FAQ

What is the Theatre Dictionary?

The Theatre Dictionary is your expert guide to theatre terms. Created by Theatre Development Fund, it uses videos and articles to define the theatre’s unique words and phrases, and it asks for your input as well.

Put another way, the Theatre Dictionary is both a reference tool and an art project.

What is the Theatre Development Fund?

TDF is the nation’s largest not-for-profit service organization for the performing arts. Through a variety of programs and services that promote education, access and conversation, it ensures an enduring appreciation of and engagement with live theatre. In addition to operating the TKTS booth in Duffy Square and the satellite booths at South Street Seaport and in downtown Brooklyn, TDF’s theatre education, accessibility, affordable ticketing and audience development programs help to make the unique experience of theatre available to diverse audiences while supporting New York’s theatre industry. Since it was founded in 1968, TDF has provided over 80 million people with access to performances at affordable prices while returning over $2 billion in revenue to thousands of productions.

For more information about TDF, please visit our website.

Why did Theatre Development Fund create the Theatre Dictionary?

To learn about the deeper mission of this project, just read this blog entry.

What kind of terms do you define?

You name it, we define it. Every area of the theatre has its own unique words and phrases, and we’re interested in all of them.

How often do you add new videos?

We’re aiming to add at least 2 new videos per month.

I have questions and/or feedback. How do I get in touch?

You can reach us via our contact page.

Who creates these videos?

Lots of people! Many videos are made by Theatre Development Fund. Others are made by professional theatre companies, professional theatre organizations, or college/university theatre programs.

Soon, we will be accepting video submissions from the general public and high school/middle school theatre programs.

I’m part of a professional theatre company, college/university theatre program, or professional theatre organization. How do I submit a video?

You can partner with TDF. We have a limited amount of commissioning funds for professional theatre companies, professional theatre organizations, and college/university theatre programs. If you would like to learn more about Theatre Dictionary commissions, please contact us via our contact page.

I’m part of a high school/middle school theatre program. How do I submit a video?

For the time being, we cannot accept video submissions that are not created as part of our commissioning program. As soon as possible, we will invite general users and high schools/middle schools to submit videos.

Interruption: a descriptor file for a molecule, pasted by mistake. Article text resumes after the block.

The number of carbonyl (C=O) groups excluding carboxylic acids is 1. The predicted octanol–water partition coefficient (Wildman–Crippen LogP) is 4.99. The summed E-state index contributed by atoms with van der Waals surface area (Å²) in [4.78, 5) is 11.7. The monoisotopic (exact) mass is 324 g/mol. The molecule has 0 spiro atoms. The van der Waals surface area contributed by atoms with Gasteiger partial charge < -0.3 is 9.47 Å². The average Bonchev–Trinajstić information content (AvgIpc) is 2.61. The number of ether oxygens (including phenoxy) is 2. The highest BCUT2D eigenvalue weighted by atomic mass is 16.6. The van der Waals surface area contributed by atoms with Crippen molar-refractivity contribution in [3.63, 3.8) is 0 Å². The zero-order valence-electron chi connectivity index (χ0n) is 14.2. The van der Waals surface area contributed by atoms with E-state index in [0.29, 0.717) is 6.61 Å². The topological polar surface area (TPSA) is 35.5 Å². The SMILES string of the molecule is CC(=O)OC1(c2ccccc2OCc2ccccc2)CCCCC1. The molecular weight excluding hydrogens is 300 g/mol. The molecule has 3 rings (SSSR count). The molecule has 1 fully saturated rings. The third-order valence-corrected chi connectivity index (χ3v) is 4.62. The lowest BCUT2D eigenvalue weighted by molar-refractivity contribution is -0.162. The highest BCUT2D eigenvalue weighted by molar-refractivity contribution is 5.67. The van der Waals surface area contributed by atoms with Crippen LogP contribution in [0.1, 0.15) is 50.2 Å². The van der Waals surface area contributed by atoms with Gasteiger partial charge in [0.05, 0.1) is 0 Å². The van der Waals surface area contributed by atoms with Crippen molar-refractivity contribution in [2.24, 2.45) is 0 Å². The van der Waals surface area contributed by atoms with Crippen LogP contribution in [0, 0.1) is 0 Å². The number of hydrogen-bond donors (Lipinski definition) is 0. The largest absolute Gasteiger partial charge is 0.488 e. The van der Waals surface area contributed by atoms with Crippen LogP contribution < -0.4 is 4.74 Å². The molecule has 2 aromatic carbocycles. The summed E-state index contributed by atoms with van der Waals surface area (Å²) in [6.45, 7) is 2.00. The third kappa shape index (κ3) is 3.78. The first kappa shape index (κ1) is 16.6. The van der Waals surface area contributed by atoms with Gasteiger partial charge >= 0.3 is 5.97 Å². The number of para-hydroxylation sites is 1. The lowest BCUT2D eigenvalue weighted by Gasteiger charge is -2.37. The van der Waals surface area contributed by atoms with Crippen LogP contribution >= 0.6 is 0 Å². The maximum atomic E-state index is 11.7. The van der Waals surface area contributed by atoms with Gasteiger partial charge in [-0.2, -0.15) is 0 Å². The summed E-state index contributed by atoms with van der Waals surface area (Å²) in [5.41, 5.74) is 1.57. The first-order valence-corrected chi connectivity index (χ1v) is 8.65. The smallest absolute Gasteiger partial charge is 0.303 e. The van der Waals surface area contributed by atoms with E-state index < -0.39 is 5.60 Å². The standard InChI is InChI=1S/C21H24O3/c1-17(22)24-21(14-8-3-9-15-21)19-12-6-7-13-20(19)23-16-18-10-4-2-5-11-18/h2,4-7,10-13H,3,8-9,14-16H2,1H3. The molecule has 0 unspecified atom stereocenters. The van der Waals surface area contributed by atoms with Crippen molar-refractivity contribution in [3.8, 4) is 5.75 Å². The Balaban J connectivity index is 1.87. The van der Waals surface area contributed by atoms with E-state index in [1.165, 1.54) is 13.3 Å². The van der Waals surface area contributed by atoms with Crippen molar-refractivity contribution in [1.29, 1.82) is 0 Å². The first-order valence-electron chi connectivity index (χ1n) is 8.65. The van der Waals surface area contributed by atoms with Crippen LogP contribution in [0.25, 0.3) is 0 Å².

I’m a theatre fan, general user, or cool person who makes cool things. How do I submit a video?

For the time being, we cannot accept video submissions that are not created as part of our commissioning program. As soon as possible, we will invite general users and high schools/middle schools to submit videos.

May I submit a video for a term you’ve already defined?

Yes! We’re always happy to expand the conversation. However, it might be more fun to tackle something we haven’t already defined.

Which specifications must my video meet to be considered for the Theatre Dictionary?

We want you to be creative and have fun, so these are our only guidelines.

  • If you are commissioned, your video must adhere to our commissioning guidelines. These will be discussed with each commissioned organization.
  •  Your video must not be longer than 90 seconds
  • Your video MUST include the following details:
  • The video must open with a title card that shows the term being defined. A voiceover announcing the term is encouraged but not required. (i.e. – We hear someone say “strike,” and we see the word “strike” on screen)
  • A brief definition of the term must appear on screen at least once in the video.
  • The end of the video must reiterate the term being defined. (For instance, the final image could feature a character saying “strike” or feature a large poster that says “strike.” Be creative!)
  • Your video must NOT include nudity, profanity, overtly sexual content, or the use of drugs or alcohol. (Be clever, but keep it G or PG-rated.)

Do you accept every video that gets submitted?

No. Our editorial staff carefully considers each video and only selects those that meet the needs of the Theatre Dictionary.

Do you respond to every video submission?

No. Unfortunately, the volume of submissions prevents us from responding to every video.

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